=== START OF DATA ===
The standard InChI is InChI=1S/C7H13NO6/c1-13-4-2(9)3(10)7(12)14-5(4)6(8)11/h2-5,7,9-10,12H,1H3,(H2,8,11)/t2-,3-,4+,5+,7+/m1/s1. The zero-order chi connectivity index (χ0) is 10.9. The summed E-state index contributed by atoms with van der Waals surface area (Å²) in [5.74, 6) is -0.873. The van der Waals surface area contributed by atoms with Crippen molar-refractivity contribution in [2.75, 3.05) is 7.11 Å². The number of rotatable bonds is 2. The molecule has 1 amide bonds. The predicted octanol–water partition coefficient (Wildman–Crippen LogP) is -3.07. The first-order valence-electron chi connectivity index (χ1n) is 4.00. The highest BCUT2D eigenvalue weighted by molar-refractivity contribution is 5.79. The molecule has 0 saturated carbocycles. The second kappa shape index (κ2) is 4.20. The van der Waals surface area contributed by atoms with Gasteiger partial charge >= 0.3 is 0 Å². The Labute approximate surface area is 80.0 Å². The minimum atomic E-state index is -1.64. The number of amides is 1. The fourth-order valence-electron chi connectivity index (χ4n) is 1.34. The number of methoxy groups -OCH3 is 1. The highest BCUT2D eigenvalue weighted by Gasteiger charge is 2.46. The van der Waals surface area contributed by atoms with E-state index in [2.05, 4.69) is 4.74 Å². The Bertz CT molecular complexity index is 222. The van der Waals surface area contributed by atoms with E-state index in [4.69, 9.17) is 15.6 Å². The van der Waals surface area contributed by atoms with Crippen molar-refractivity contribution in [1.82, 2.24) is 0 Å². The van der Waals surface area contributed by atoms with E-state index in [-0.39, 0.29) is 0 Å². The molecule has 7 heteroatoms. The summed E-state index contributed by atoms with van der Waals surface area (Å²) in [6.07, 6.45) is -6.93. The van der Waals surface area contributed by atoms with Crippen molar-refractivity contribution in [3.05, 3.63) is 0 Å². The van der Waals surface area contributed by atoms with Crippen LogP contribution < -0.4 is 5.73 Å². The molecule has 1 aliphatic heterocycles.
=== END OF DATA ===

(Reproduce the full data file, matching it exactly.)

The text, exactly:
The standard InChI is InChI=1S/C7H13NO6/c1-13-4-2(9)3(10)7(12)14-5(4)6(8)11/h2-5,7,9-10,12H,1H3,(H2,8,11)/t2-,3-,4+,5+,7+/m1/s1. The zero-order chi connectivity index (χ0) is 10.9. The summed E-state index contributed by atoms with van der Waals surface area (Å²) in [5.74, 6) is -0.873. The van der Waals surface area contributed by atoms with Crippen molar-refractivity contribution in [2.75, 3.05) is 7.11 Å². The number of rotatable bonds is 2. The molecule has 1 amide bonds. The predicted octanol–water partition coefficient (Wildman–Crippen LogP) is -3.07. The first-order valence-electron chi connectivity index (χ1n) is 4.00. The highest BCUT2D eigenvalue weighted by molar-refractivity contribution is 5.79. The molecule has 0 saturated carbocycles. The second kappa shape index (κ2) is 4.20. The van der Waals surface area contributed by atoms with Gasteiger partial charge >= 0.3 is 0 Å². The Labute approximate surface area is 80.0 Å². The minimum atomic E-state index is -1.64. The number of amides is 1. The fourth-order valence-electron chi connectivity index (χ4n) is 1.34. The number of methoxy groups -OCH3 is 1. The highest BCUT2D eigenvalue weighted by Gasteiger charge is 2.46. The van der Waals surface area contributed by atoms with E-state index in [2.05, 4.69) is 4.74 Å². The Bertz CT molecular complexity index is 222. The van der Waals surface area contributed by atoms with E-state index in [4.69, 9.17) is 15.6 Å². The van der Waals surface area contributed by atoms with Crippen molar-refractivity contribution in [1.82, 2.24) is 0 Å². The van der Waals surface area contributed by atoms with E-state index in [-0.39, 0.29) is 0 Å². The molecule has 7 heteroatoms. The summed E-state index contributed by atoms with van der Waals surface area (Å²) in [6.07, 6.45) is -6.93. The van der Waals surface area contributed by atoms with Crippen molar-refractivity contribution in [3.05, 3.63) is 0 Å². The van der Waals surface area contributed by atoms with Crippen LogP contribution < -0.4 is 5.73 Å². The molecule has 1 aliphatic heterocycles.